Last weekend, the Cleveland Indians kicked off the offseason by trading Esmil Rogers to the Toronto Blue Jays for Mike Aviles and Yan Gomes. In celebration of the first trade of the winter, we devoted this edition of the Weekly Wroundtable to the question: What did you think of the trade?
Jeff Mount: The biggest problem with this trade is that it takes our biggest surplus and gets us a guy with an OPS under .700. Now we can’t trade Perez without counting on someone like Nick Hagadone in the eighth inning, and we all know how risk-averse the Indians are about their bullpen, so this probably means they will keep Perez and not have enough chips to make a trade that really makes them better. Nothing against Aviles, but this follows in the proud tradition of Jason Michaels and David Delluci, role players that the Indians try and fail to turn into something more.
Evan Vogel: Esmil Rogers provided depth to a bullpen that had three good, reliable arms (Chris Perez, Vinnie Pestano, and Joe Smith). Without him, those three may have made 90 appearances and tossed 100 innings each, as Tony Sipp was not great, Rafael Perez was out nearly the entire season, and everyone else seemed to implode each time they entered the game.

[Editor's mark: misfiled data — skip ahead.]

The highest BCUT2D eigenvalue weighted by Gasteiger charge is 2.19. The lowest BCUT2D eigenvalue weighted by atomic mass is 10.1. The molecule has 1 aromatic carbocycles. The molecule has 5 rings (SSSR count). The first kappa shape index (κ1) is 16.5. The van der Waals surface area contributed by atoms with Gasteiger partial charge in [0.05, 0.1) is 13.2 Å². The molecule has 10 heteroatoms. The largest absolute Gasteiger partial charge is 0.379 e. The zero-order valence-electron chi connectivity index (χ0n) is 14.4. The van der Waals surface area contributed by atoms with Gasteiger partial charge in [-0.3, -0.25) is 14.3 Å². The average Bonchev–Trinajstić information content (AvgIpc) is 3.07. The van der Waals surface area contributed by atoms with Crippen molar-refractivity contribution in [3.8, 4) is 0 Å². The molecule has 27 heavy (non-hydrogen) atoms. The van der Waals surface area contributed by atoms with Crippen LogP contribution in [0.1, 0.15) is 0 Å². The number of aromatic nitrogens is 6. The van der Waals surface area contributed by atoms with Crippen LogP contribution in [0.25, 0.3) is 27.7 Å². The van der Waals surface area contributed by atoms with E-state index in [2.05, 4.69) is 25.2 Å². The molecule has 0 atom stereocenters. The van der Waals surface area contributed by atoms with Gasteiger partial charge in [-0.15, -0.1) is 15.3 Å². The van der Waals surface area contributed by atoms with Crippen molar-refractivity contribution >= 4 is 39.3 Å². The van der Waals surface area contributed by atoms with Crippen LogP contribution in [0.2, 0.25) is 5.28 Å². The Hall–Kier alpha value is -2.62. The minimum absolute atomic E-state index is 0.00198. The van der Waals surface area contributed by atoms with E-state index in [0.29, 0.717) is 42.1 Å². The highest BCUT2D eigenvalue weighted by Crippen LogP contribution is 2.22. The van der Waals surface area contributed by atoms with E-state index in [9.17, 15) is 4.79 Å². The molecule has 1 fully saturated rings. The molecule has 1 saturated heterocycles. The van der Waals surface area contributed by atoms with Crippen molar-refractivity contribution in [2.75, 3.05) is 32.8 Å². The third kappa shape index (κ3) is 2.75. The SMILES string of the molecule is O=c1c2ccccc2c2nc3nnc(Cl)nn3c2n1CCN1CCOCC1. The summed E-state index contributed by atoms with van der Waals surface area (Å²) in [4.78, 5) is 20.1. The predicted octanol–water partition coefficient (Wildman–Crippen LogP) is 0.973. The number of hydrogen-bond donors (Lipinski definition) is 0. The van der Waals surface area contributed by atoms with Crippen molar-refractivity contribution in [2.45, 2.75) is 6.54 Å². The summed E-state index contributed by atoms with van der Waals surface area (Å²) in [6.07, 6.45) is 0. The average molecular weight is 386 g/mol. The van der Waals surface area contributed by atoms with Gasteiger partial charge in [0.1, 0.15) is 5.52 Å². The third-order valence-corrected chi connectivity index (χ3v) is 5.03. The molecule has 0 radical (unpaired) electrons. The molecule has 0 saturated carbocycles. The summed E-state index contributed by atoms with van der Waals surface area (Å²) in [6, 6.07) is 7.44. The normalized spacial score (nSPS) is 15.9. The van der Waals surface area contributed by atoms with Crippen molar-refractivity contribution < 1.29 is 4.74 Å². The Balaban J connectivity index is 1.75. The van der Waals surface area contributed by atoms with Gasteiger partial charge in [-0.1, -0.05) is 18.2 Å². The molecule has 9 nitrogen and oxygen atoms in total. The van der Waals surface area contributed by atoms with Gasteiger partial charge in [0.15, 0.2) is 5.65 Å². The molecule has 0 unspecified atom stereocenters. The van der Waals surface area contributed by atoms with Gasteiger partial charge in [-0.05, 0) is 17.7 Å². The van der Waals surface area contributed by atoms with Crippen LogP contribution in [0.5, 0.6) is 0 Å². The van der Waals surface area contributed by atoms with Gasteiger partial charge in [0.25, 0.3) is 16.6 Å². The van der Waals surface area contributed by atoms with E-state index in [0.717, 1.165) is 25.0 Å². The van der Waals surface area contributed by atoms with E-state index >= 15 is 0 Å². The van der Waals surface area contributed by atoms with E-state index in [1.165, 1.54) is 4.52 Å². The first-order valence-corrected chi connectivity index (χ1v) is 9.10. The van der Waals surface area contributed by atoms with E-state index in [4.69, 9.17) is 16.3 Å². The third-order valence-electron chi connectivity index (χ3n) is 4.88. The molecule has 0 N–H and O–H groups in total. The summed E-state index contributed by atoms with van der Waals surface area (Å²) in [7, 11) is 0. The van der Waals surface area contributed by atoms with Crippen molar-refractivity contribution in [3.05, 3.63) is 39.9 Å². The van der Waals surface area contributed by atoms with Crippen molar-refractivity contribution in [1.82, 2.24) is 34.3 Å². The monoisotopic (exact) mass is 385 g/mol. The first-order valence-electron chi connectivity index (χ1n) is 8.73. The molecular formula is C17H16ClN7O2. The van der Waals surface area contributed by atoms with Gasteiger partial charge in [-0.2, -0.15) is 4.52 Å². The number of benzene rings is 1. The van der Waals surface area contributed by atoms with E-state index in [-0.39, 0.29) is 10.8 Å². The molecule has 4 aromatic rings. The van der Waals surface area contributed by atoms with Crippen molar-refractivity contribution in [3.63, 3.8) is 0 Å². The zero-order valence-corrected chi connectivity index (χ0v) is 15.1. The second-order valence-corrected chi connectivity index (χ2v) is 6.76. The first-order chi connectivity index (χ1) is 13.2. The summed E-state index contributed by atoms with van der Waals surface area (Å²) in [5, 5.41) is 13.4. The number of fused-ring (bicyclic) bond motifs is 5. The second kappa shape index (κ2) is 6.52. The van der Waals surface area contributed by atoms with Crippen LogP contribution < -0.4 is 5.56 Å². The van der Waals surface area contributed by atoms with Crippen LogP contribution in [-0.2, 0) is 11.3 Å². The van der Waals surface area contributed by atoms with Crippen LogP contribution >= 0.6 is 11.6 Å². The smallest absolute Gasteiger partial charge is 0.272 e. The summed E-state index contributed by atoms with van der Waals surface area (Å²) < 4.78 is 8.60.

With that being said, the Indians need depth, and Mike Aviles and Yan Gomes provide that. Aviles can play second, short, and third, while Gomes can catch and play the infield corners. Aviles is a potential replacement at short if the Tribe goes into sell-mode and casts off Asdrubal Cabrera for pieces to rebuild with. Gomes is a right-handed bat with some pop and his versatility could lead to the club dumping Jack Hannahan or Matt LaPorta, which could be a blessing.
While Rogers was a stud with a blazing fastball once arriving in Cleveland, he did enough in Colorado to warrant dealing him when others may have blinders on his past experiences. Aviles and Gomes aren’t superstars, but their presence could make the Indians a deeper team. Anyone who makes Brent Lillibridge, Aaron Cunningham, Matt LaPorta, and Jack Hannahan expendable is worth rostering.
Brian Heise: I loved the trade. While Rogers emerged as a key piece to the bullpen as the season progressed, there’s no track record to suggest that he can duplicate the success in 2013. Also, it’s not like he filled the role of closer or eighth inning setup man. He was a typical middle reliever, the kind you can find every offseason from a number of different places.